Monday, March 04, 2013

Have You Heard The One About . . . . ?

A joyful heart is good medicine, But a broken spirit dries up the bones. — Proverbs 17:22 (NASB95)
Robert Provine of the University of Maryland has found that people are thirty times more likely to laugh when they are with other people than when they are alone. When people are in bonding situations, laughter flows. Surprisingly, people who are speaking are 46 percent more likely to laugh during conversations than people who are listening. And they're not exactly laughing at hilarious punch lines. Only 15 percent of the sentences that trigger laughter are funny in any way that is discernible. Instead, laughter seems to bubble up spontaneously amidst conversations when people feel themselves responding in parallel ways to the same emotionally positive circumstances.
Even the seemingly mundane parts of humanity, like laughter, show how we've been hardwired by God to love and enjoy relationships. – David Brooks, The Social Animal (Random House, 2011), page 42

I love humor! I’m a sucker for a new joke or funny story. I often share the ones I hear or read with my preacher friends because I know the value of a good joke or story as a sermon illustration.

A fellow preacher once told me that he moved to a new church to be the minister and his first Sunday there one of his elders took him aside and said, “There will be no jokes in the pulpit.” Now you just need to think about this one a minute and you’ll see why my friend had a hard time not cracking up!

Yes, some humor can hurt people, some is raucous and dirty, and some is just plain wacky. But there is also a lot of good, healthy humor in the world. Someone once said that the ability to laugh at oneself is, perhaps, the greatest promoter of sanity in the world. Maybe so!

Not everybody wakes up ever day looking for a laugh. Many are wrestling with problems and situations that frighten them and make them want to hide. Stress, disappointment, and traumas add up to a weight many of us can’t imagine. Laughter may be the last thing those people find interesting. We need to be sensitive to people in pain.

A joke might not even be appropriate for some people, given what they’re trying to deal with. That said, let me urge you to look for the humor in life. On the average day, most of us would do well to experience a belly laugh or two. Look for the humor around you. There’s more than you might expect. And if you hear a good one, tell it to me!

Saturday, March 02, 2013

The Sentence

26 Then God said, “Let Us make man in Our image, according to Our likeness; and let them rule over the fish of the sea and over the birds of the sky and over the cattle and over all the earth, and over every creeping thing that creeps on the earth.” 27 God created man in His own image, in the image of God He created him; male and female He created them. — Genesis 1:26–27 (NASB95)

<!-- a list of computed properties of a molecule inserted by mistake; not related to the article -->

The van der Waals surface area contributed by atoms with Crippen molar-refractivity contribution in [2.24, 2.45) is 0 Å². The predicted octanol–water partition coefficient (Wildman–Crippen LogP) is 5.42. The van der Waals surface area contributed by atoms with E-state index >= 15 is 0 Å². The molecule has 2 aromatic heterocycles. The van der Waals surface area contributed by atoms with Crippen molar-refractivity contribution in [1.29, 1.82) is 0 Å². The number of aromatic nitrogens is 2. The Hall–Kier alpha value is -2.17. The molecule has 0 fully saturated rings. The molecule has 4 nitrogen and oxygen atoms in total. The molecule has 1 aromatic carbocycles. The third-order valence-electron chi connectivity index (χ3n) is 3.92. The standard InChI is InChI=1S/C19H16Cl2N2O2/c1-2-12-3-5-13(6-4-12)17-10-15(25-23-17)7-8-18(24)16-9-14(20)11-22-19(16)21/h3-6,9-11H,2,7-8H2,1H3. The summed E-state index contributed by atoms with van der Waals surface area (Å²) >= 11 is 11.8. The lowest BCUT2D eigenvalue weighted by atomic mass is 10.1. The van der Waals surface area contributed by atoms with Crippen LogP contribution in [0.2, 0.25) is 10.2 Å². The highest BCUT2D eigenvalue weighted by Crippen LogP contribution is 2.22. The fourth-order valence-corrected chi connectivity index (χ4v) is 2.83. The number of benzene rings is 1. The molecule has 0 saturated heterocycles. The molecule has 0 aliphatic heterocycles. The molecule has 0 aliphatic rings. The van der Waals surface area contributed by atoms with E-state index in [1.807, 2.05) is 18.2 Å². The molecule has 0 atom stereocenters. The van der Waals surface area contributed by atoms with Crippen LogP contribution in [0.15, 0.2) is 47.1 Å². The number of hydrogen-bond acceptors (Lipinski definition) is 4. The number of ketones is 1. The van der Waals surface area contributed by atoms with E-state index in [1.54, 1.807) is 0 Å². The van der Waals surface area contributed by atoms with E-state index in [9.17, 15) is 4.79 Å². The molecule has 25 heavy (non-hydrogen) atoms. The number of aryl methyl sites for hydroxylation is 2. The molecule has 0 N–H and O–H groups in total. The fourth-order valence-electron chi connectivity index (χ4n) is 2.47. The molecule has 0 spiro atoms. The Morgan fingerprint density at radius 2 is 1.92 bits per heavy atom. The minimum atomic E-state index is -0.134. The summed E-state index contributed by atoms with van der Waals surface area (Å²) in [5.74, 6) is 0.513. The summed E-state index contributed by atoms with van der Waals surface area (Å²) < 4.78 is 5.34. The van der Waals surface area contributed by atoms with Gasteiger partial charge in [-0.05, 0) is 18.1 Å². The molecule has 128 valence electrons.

Harvard psychologist and researcher Daniel Gilbert opens his best-selling book Stumbling on Happiness with what he calls "The Sentence." "The Sentence" begins with these eight words: "The human is the only animal that …." Gilbert argues that every professor needs to finish that sentence. – Adapted from Frank Partnoy, Wait: The Art and Science of Delay (PublicAffairs, 2012), pp. 120-123
What a fantastic idea proposed by Daniel Gilbert. Wouldn’t if be fascinating to hear how every professor would finish that sentence? And if professors should answer it, how much more so should preachers answer it?

Gilbert implies that there are a multitude of ways to answer “the question.” If not, I think he would have suggested that the philosophy professor answer it, or the psychologist, or maybe the sociologist, or another. I’m not sure how professors in the various fields might finish the sentence. Perhaps different professors in the same field of study would answer differently.

The same might be true of preachers. I can think of at least a few ways to complete the sentence that would be both true and interesting to consider. But one stands out, and even it might be expressed in different ways.

Here’s how Daniel Gilbert finished the sentence:
The human being is the only animal that thinks about the future ….
[Human beings] think about the future in a way that no other animal can, does, or ever has, and this simple … ordinary act is the defining feature of our humanity.

How would a preacher finish “the question?” Well, here’s one of my suggestions: “The human being is the only animal that was made in the image of God.” I think everything else one could say about human beings flows from that truth.

It’s the reason that sin matters (for example), and that redemption matters, too. God’s eternal purpose and plan for human beings is contained in that germ of truth. Everything that can be said of mankind is about men and women made in the image of God.